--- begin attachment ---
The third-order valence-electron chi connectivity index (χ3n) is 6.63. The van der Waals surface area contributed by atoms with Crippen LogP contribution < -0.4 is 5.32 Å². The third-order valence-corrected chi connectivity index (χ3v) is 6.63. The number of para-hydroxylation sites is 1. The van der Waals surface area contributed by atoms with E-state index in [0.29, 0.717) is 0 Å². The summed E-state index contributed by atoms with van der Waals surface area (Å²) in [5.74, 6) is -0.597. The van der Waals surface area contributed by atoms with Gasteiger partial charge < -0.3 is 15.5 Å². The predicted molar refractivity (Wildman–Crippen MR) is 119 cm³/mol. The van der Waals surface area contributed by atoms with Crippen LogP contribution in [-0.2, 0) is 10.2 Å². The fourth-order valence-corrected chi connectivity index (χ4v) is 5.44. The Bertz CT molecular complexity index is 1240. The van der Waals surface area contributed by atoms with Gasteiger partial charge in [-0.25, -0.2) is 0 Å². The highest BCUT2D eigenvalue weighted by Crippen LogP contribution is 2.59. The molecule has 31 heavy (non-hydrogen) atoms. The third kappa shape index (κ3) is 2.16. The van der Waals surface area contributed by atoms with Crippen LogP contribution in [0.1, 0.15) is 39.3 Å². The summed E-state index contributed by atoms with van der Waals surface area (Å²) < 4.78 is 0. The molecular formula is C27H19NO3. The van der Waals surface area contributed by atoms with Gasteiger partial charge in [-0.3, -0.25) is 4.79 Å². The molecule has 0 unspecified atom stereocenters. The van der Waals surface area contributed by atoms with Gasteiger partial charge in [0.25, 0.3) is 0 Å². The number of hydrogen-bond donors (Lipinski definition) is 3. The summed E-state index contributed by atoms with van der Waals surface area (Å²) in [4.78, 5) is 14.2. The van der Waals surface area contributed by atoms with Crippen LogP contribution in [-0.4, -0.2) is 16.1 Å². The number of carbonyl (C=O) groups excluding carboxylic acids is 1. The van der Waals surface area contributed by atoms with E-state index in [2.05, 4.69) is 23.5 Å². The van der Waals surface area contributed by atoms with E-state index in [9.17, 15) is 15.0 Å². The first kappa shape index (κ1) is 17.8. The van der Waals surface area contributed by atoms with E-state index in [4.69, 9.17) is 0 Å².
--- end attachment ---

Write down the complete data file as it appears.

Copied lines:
The third-order valence-electron chi connectivity index (χ3n) is 6.63. The van der Waals surface area contributed by atoms with Crippen LogP contribution < -0.4 is 5.32 Å². The third-order valence-corrected chi connectivity index (χ3v) is 6.63. The number of para-hydroxylation sites is 1. The van der Waals surface area contributed by atoms with E-state index in [0.29, 0.717) is 0 Å². The summed E-state index contributed by atoms with van der Waals surface area (Å²) in [5.74, 6) is -0.597. The van der Waals surface area contributed by atoms with Gasteiger partial charge < -0.3 is 15.5 Å². The predicted molar refractivity (Wildman–Crippen MR) is 119 cm³/mol. The van der Waals surface area contributed by atoms with Crippen LogP contribution in [-0.2, 0) is 10.2 Å². The fourth-order valence-corrected chi connectivity index (χ4v) is 5.44. The Bertz CT molecular complexity index is 1240. The van der Waals surface area contributed by atoms with Gasteiger partial charge in [-0.25, -0.2) is 0 Å². The highest BCUT2D eigenvalue weighted by Crippen LogP contribution is 2.59. The molecule has 31 heavy (non-hydrogen) atoms. The third kappa shape index (κ3) is 2.16. The van der Waals surface area contributed by atoms with Crippen LogP contribution in [0.1, 0.15) is 39.3 Å². The summed E-state index contributed by atoms with van der Waals surface area (Å²) < 4.78 is 0. The molecular formula is C27H19NO3. The van der Waals surface area contributed by atoms with Gasteiger partial charge in [-0.3, -0.25) is 4.79 Å². The molecule has 0 unspecified atom stereocenters. The van der Waals surface area contributed by atoms with Gasteiger partial charge in [0.25, 0.3) is 0 Å². The number of hydrogen-bond donors (Lipinski definition) is 3. The summed E-state index contributed by atoms with van der Waals surface area (Å²) in [4.78, 5) is 14.2. The van der Waals surface area contributed by atoms with Crippen LogP contribution in [-0.4, -0.2) is 16.1 Å². The number of carbonyl (C=O) groups excluding carboxylic acids is 1. The van der Waals surface area contributed by atoms with E-state index in [2.05, 4.69) is 23.5 Å². The van der Waals surface area contributed by atoms with E-state index in [9.17, 15) is 15.0 Å². The first kappa shape index (κ1) is 17.8. The van der Waals surface area contributed by atoms with E-state index in [4.69, 9.17) is 0 Å².